“Many companies that change prices once a month or less now find they face the daily challenge of determining what prices to display on their website,” he said. “Many companies are now beginning to struggle with this increased velocity and things are only going to get worse,” he predicted. But he added that it isn’t all negative for the online pricing world. After all, the internet also makes available an “immediate wealth of information about customer behavior that was formally unavailable or only available after a considerable time lag,” he said. That information includes who bought something and even who clicked on a specific thing at the website, he noted.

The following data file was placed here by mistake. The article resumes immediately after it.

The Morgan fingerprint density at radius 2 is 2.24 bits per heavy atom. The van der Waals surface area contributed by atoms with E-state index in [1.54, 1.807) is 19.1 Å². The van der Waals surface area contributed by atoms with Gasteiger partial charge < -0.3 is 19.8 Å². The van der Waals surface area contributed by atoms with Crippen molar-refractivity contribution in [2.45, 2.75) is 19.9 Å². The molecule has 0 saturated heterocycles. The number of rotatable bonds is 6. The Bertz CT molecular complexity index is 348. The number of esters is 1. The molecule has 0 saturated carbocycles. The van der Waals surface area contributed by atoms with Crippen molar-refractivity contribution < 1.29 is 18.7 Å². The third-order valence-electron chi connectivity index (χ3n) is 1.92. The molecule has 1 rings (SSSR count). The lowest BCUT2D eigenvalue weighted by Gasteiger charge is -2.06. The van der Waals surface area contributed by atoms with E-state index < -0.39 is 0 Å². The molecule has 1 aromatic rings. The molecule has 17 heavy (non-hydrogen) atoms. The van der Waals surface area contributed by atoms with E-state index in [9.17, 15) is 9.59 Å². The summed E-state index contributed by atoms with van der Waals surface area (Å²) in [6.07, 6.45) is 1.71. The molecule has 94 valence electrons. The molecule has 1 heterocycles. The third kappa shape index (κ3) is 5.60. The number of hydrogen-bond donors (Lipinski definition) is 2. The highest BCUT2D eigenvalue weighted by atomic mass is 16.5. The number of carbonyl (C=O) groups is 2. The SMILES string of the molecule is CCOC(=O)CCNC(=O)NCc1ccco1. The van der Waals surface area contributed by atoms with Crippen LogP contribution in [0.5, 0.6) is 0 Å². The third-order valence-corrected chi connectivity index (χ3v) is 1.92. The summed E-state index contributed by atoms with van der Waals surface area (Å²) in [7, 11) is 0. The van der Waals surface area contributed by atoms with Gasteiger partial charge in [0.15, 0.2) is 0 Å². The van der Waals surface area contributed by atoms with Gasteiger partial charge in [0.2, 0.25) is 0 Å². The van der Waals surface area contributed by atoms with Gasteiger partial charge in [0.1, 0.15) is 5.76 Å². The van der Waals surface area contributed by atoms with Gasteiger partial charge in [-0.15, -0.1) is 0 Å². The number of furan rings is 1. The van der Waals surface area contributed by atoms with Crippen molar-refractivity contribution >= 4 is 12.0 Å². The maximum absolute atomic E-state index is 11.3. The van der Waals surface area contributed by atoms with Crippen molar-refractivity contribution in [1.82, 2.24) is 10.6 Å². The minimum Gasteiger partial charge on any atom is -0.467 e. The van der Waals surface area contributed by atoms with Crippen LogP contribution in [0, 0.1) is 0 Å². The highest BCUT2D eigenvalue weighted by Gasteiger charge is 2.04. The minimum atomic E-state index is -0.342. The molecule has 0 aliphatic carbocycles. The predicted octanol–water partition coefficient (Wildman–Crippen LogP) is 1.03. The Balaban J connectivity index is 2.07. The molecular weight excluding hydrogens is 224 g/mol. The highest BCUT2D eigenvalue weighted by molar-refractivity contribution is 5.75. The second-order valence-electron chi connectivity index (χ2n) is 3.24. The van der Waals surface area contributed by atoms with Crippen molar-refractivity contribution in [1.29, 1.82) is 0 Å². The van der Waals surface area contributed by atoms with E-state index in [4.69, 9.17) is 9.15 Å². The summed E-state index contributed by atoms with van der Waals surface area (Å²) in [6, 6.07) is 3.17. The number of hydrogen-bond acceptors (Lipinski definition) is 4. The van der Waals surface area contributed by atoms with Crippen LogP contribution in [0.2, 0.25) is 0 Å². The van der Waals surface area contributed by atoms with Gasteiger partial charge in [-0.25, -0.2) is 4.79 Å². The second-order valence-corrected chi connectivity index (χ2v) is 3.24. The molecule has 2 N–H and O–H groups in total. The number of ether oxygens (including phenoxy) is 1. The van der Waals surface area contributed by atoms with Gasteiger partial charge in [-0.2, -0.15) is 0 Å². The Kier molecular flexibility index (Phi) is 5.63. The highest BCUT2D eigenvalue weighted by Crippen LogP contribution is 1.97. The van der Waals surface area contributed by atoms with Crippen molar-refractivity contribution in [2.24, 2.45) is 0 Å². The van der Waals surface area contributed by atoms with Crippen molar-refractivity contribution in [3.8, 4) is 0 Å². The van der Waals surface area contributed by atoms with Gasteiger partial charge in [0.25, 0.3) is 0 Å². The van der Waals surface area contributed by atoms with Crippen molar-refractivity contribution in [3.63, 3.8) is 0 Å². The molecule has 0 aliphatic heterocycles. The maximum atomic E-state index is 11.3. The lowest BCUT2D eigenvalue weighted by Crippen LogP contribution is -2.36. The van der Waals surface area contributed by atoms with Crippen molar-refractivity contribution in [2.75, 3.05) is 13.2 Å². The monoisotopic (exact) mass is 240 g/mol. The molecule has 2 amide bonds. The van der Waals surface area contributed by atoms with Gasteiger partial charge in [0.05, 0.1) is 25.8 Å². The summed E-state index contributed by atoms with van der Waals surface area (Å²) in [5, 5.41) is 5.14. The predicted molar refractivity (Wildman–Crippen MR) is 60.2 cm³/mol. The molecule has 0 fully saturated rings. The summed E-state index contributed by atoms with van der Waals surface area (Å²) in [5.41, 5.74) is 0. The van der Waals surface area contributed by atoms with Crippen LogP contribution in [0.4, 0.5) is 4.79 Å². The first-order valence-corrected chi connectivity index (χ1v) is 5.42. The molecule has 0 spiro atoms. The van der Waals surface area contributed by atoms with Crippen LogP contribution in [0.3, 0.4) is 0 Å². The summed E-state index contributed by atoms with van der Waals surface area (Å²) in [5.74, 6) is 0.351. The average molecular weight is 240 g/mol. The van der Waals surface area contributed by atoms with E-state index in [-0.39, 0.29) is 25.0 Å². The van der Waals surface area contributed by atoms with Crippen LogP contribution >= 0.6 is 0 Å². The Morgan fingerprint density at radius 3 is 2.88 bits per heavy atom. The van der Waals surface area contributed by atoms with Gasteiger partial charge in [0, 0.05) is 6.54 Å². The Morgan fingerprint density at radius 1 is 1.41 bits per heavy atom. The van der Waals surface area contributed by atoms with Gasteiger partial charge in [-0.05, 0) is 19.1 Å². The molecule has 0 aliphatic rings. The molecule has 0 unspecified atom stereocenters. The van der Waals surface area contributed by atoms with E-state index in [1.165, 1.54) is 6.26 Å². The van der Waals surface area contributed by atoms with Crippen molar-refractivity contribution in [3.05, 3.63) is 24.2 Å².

That information has been “increasingly captured and analyzed by companies, both to support cross-selling and upselling, and also to understand customer behavior and segmentation,” he said.

“The internet also has the potential to be an ideal authority for pricing experiments,” he said, adding: “It’s no surprise that pricing is considered as one of the most important factors for online consumers while making their final purchase decisions.” Additionally, the average online shopper will visit at least three websites before finalizing a purchase, he noted.

“In summary, with the arrival of e-commerce, consumer search costs have greatly shrunk as the prices of goods can now be compared on relatively transparent online markets,”  he went on to say. “Therefore, online demand is increasingly influenced by the prices of your competitors, which you should therefore not ignore.”